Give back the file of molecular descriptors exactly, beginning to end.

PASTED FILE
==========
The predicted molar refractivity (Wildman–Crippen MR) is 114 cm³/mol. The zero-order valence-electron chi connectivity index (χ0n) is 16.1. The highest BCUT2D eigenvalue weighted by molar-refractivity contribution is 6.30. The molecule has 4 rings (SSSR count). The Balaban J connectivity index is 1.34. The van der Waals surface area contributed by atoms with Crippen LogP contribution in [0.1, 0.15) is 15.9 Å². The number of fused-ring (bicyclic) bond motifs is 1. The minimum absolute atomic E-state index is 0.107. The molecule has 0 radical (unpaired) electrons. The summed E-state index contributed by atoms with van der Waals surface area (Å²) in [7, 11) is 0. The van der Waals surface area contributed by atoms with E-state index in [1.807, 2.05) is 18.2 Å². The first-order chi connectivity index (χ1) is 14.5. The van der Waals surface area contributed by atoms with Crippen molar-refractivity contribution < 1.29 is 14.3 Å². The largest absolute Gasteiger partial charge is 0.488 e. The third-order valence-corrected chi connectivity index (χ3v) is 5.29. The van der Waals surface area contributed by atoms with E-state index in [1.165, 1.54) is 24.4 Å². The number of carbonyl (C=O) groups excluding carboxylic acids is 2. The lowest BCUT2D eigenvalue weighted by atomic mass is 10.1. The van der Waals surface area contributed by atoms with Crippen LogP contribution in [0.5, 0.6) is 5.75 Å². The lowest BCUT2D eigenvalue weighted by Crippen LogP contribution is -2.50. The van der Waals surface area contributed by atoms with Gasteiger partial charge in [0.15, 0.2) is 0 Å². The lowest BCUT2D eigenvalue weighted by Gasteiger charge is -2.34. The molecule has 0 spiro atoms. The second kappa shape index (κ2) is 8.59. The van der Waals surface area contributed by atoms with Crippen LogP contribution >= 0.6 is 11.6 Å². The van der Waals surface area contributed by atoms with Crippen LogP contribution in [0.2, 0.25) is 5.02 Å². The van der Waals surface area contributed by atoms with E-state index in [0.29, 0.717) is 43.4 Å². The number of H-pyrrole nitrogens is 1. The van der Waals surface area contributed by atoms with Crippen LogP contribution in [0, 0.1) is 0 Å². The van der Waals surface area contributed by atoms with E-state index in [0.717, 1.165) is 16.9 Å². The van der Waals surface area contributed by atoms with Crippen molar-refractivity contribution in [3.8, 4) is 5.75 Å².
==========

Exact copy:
The predicted molar refractivity (Wildman–Crippen MR) is 114 cm³/mol. The zero-order valence-electron chi connectivity index (χ0n) is 16.1. The highest BCUT2D eigenvalue weighted by molar-refractivity contribution is 6.30. The molecule has 4 rings (SSSR count). The Balaban J connectivity index is 1.34. The van der Waals surface area contributed by atoms with Crippen LogP contribution in [0.1, 0.15) is 15.9 Å². The number of fused-ring (bicyclic) bond motifs is 1. The minimum absolute atomic E-state index is 0.107. The molecule has 0 radical (unpaired) electrons. The summed E-state index contributed by atoms with van der Waals surface area (Å²) in [7, 11) is 0. The van der Waals surface area contributed by atoms with E-state index in [1.807, 2.05) is 18.2 Å². The first-order chi connectivity index (χ1) is 14.5. The van der Waals surface area contributed by atoms with Crippen molar-refractivity contribution < 1.29 is 14.3 Å². The largest absolute Gasteiger partial charge is 0.488 e. The third-order valence-corrected chi connectivity index (χ3v) is 5.29. The van der Waals surface area contributed by atoms with E-state index in [1.165, 1.54) is 24.4 Å². The number of carbonyl (C=O) groups excluding carboxylic acids is 2. The lowest BCUT2D eigenvalue weighted by atomic mass is 10.1. The van der Waals surface area contributed by atoms with Crippen LogP contribution in [0.5, 0.6) is 5.75 Å². The lowest BCUT2D eigenvalue weighted by Crippen LogP contribution is -2.50. The van der Waals surface area contributed by atoms with Gasteiger partial charge in [0.15, 0.2) is 0 Å². The lowest BCUT2D eigenvalue weighted by Gasteiger charge is -2.34. The molecule has 0 spiro atoms. The second kappa shape index (κ2) is 8.59. The van der Waals surface area contributed by atoms with Crippen LogP contribution >= 0.6 is 11.6 Å². The van der Waals surface area contributed by atoms with Crippen LogP contribution in [0.2, 0.25) is 5.02 Å². The van der Waals surface area contributed by atoms with E-state index in [0.29, 0.717) is 43.4 Å². The number of H-pyrrole nitrogens is 1. The van der Waals surface area contributed by atoms with Crippen LogP contribution in [0, 0.1) is 0 Å². The van der Waals surface area contributed by atoms with E-state index in [0.717, 1.165) is 16.9 Å². The van der Waals surface area contributed by atoms with Crippen molar-refractivity contribution in [3.8, 4) is 5.75 Å².